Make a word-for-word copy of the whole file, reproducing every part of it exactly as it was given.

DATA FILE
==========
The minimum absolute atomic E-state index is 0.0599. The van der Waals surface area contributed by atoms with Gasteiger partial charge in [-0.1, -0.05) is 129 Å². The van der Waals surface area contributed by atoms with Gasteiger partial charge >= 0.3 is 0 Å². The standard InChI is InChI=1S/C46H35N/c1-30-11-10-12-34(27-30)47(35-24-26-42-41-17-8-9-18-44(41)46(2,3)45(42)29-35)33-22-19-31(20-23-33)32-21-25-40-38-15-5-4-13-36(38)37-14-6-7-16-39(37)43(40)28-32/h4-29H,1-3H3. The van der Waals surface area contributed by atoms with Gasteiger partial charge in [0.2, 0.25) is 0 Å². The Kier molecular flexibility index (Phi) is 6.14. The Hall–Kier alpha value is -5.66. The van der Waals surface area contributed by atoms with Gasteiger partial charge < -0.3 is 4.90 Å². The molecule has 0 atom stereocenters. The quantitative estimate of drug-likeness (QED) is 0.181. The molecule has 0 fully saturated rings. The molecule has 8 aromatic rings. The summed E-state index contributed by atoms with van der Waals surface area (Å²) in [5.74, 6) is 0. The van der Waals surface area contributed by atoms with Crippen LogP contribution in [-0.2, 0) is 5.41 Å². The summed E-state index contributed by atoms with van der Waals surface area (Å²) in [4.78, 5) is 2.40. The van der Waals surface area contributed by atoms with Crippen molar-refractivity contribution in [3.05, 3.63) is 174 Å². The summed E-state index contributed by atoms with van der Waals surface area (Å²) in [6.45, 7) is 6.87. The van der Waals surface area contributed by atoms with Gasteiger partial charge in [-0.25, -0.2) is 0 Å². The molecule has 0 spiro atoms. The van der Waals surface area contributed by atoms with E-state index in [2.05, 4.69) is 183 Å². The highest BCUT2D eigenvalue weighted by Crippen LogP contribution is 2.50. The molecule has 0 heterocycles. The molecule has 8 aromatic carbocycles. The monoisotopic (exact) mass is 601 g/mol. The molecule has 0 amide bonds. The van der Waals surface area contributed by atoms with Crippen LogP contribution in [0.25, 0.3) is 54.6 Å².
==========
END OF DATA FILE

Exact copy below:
The minimum absolute atomic E-state index is 0.0599. The van der Waals surface area contributed by atoms with Gasteiger partial charge in [-0.1, -0.05) is 129 Å². The van der Waals surface area contributed by atoms with Gasteiger partial charge >= 0.3 is 0 Å². The standard InChI is InChI=1S/C46H35N/c1-30-11-10-12-34(27-30)47(35-24-26-42-41-17-8-9-18-44(41)46(2,3)45(42)29-35)33-22-19-31(20-23-33)32-21-25-40-38-15-5-4-13-36(38)37-14-6-7-16-39(37)43(40)28-32/h4-29H,1-3H3. The van der Waals surface area contributed by atoms with Gasteiger partial charge in [0.2, 0.25) is 0 Å². The Kier molecular flexibility index (Phi) is 6.14. The Hall–Kier alpha value is -5.66. The van der Waals surface area contributed by atoms with Gasteiger partial charge < -0.3 is 4.90 Å². The molecule has 0 atom stereocenters. The quantitative estimate of drug-likeness (QED) is 0.181. The molecule has 0 fully saturated rings. The molecule has 8 aromatic rings. The summed E-state index contributed by atoms with van der Waals surface area (Å²) in [5.74, 6) is 0. The van der Waals surface area contributed by atoms with Crippen LogP contribution in [-0.2, 0) is 5.41 Å². The summed E-state index contributed by atoms with van der Waals surface area (Å²) in [4.78, 5) is 2.40. The van der Waals surface area contributed by atoms with Crippen molar-refractivity contribution in [3.05, 3.63) is 174 Å². The summed E-state index contributed by atoms with van der Waals surface area (Å²) in [6.45, 7) is 6.87. The van der Waals surface area contributed by atoms with Gasteiger partial charge in [-0.25, -0.2) is 0 Å². The molecule has 0 spiro atoms. The van der Waals surface area contributed by atoms with E-state index in [2.05, 4.69) is 183 Å². The highest BCUT2D eigenvalue weighted by Crippen LogP contribution is 2.50. The molecule has 0 heterocycles. The molecule has 8 aromatic carbocycles. The monoisotopic (exact) mass is 601 g/mol. The molecule has 0 amide bonds. The van der Waals surface area contributed by atoms with Crippen LogP contribution in [0.25, 0.3) is 54.6 Å².